We were the most thankful family in the town. When Billie saw me all wet and with all my clothes on he asked why I did not take my clothes off before getting into the water.

In 1934, I was notified by the State Office that there was an opening for a County Agent in Roosevelt County, as one of the Lea County Commissioners had killed a man and he was replaced by a man in Tatum for whom I had done quite a lot of work. I got word that he said he would get rid of me when it was time to appropriate money for the next year's work. Then a man who was mad at me because I did not send a crew to his place to buy two calves (we had never had a crew in his vicinity before but I had him listed for a later date) was elected County Commissioner, and I knew he might be against me. For that reason, I met with the commissioners in Portales and was hired as agent for Roosevelt County.

Lea County commissioners were in session soon after that and I notified them of my resigning. They asked why and I told them. The commissioner from Tatum denied saying that he intended firing me, but I could not trust him so resigned. The other two commissioners, Warren Snyder and Lee Robinson, asked me not to resign.

In 1925, I sold my place near Mosquero and bought 480 acres of land five miles northeast of Lovington and later bought eighty more. I rented the farm land and ran cows on the range land. When the drought hit, I had around fifty head of cattle. After feeding my two stacks of grain and fodder I was compelled to sell them. The government bought all but four Hereford heifers. When oil was discovered in Lea County, I leased my land for $5 per acre the first time and for $10 per acre the second time. Then I sold some of my royalty for $10 per acre. Finally, I sold the land for $15 an acre for all but eighty acres for which I got $10 an acre.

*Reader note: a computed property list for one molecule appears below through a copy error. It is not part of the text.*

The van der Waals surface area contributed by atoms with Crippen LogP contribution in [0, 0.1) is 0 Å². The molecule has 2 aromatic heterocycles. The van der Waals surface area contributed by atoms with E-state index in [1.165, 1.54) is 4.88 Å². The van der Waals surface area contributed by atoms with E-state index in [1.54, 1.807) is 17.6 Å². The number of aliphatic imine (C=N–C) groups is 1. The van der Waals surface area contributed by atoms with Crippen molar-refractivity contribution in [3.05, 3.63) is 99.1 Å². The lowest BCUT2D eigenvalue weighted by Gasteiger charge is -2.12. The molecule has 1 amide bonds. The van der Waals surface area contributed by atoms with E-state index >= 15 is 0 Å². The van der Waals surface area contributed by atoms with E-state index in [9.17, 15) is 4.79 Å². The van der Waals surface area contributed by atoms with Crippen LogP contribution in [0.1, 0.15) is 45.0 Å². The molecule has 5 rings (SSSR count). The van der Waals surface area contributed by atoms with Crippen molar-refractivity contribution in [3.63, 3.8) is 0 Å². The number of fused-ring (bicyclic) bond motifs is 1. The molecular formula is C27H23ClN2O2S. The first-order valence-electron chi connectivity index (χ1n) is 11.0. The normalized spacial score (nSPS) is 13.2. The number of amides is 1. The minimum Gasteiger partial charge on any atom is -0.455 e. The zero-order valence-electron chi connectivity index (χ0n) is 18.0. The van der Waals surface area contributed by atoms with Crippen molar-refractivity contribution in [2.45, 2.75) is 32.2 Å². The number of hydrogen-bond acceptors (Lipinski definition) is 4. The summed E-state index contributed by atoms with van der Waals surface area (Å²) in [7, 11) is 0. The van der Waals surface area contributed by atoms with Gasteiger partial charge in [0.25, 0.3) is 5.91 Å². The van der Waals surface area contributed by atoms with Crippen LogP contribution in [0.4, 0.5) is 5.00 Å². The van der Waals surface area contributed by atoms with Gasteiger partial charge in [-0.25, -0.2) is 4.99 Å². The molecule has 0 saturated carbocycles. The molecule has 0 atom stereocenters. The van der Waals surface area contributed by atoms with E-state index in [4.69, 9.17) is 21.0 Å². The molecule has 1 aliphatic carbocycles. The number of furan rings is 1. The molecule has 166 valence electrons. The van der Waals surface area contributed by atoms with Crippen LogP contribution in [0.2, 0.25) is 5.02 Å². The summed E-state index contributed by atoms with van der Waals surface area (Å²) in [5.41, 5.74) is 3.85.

While living in Lovington, we built a house on two lots and sold it to Mr. Boggs, a school teacher. Then I sold a lot to Mr. Fisher and he built a house on it. The last year in Lea County we had the cotton, corn and hog reduction programs that were handled by the County Agent. This made a very heavy load for the County Agent and I worked about sixteen hours a day for the last three months I was in the county.